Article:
POCATELLO — The Pocatello Regional Airport held a ribbon-cutting ceremony recently to celebrate the addition of another flight from Pocatello to the Salt Lake City International Airport. The new flight is now the third weekday flight offered.

“One of the biggest benefits travelers will now have is over 300 inbound or outbound connecting opportunities at their disposal,” said Pocatello Regional Airport Manager David Allen in a press release. “Additionally, the new weekday flight represents a 46 percent increase in our available seats and weekly flights.”

With the new flight, the Pocatello airport now offers flights to Salt Lake at 7 a.m., 12:25 p.m. and 6:15 p.m. on weekdays. Weekday flights will now be arriving at 11:58 a.m., 5:50 p.m. and 10:45 p.m.

Each plane holds 50 passengers, and Sky West, a Delta connection service, operates all flights.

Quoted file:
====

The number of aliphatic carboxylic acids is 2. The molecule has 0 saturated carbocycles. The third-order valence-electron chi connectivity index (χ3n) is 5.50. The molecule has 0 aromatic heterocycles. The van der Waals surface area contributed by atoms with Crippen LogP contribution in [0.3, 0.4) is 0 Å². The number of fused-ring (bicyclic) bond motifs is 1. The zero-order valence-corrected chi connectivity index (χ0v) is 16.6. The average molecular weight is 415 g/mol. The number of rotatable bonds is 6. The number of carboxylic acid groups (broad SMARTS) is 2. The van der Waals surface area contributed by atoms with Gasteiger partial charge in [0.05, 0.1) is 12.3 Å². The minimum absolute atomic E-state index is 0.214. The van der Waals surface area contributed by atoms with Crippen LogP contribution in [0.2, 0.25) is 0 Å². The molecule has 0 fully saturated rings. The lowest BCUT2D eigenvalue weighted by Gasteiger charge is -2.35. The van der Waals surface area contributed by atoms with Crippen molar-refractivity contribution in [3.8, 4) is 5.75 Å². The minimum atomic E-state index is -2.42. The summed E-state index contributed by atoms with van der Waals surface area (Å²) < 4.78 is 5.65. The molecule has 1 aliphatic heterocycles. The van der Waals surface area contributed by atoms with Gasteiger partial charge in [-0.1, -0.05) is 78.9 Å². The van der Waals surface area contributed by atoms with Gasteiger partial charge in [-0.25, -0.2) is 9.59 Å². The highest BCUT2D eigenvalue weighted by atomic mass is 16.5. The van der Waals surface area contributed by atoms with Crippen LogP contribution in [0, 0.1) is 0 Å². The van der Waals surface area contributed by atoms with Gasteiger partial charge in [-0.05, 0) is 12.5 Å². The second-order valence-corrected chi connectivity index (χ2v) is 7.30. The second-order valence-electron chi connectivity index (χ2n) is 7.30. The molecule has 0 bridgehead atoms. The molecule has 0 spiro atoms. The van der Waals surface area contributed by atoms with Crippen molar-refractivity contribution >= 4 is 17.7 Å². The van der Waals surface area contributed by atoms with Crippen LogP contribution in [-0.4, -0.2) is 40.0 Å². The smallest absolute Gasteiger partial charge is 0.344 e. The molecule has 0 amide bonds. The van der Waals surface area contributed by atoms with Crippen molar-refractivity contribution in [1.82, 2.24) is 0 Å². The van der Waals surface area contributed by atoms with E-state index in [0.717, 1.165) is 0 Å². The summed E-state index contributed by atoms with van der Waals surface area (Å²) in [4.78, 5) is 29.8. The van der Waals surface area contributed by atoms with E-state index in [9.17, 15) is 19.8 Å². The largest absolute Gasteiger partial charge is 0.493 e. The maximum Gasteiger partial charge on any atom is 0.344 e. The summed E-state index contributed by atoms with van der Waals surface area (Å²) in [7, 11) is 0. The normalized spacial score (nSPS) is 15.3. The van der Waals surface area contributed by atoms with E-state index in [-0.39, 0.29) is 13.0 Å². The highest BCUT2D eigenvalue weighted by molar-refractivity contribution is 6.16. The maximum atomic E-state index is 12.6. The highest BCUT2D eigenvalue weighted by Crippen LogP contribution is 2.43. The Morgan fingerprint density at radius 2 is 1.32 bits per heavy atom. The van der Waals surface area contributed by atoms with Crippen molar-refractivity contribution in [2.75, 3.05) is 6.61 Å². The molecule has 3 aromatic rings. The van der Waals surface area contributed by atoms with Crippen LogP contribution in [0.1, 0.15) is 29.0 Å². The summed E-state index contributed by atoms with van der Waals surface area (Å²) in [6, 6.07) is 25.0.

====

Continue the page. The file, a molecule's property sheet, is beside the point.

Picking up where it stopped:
“We’ve had a lot of community support for the third flight,” said Pocatello Mayor Brian Blad. “It gives the citizens of the region more opportunities to fly for business or travel.”

Community members — many affiliated with the Pocatello Chiefs, the Pocatello-Chubbuck Chamber of Commerce and the Chambers airport committee — traveled to St. George, Utah, to ask Sky West to add the third flight, according to Blad.

“I think, because of that, they decided to add the flight,” said Blad.

About 50,000 people flew through the Pocatello airport in 2015, according to Allen. The airport hopes to see those numbers grow with the addition of a new flight. Already the passenger loads for January and February are up by 7 percent. And on Wednesday, 111 people were scheduled to fly out of Pocatello in the 150 seats available for the day.

“The value of flying out of here is immense,” said John Alexander, chairman of the Pocatello-Chubbuck airport committee, and CEO of tech company Affinity. “What extra you do pay here, the parking alone at Salt Lake or Idaho Falls would cost more.”

Alexander said that as chairman, it is his job to educate the community about what a valuable resource the airport is.

“I’m a million-mile per year traveler so I know how important travel schedules and options are to businesses and to people,” said Alexander. “We want people to know that this airport is an affordable option and a safe option. If you’ve ever tried to drive to Salt Lake in the winter you know what I mean.”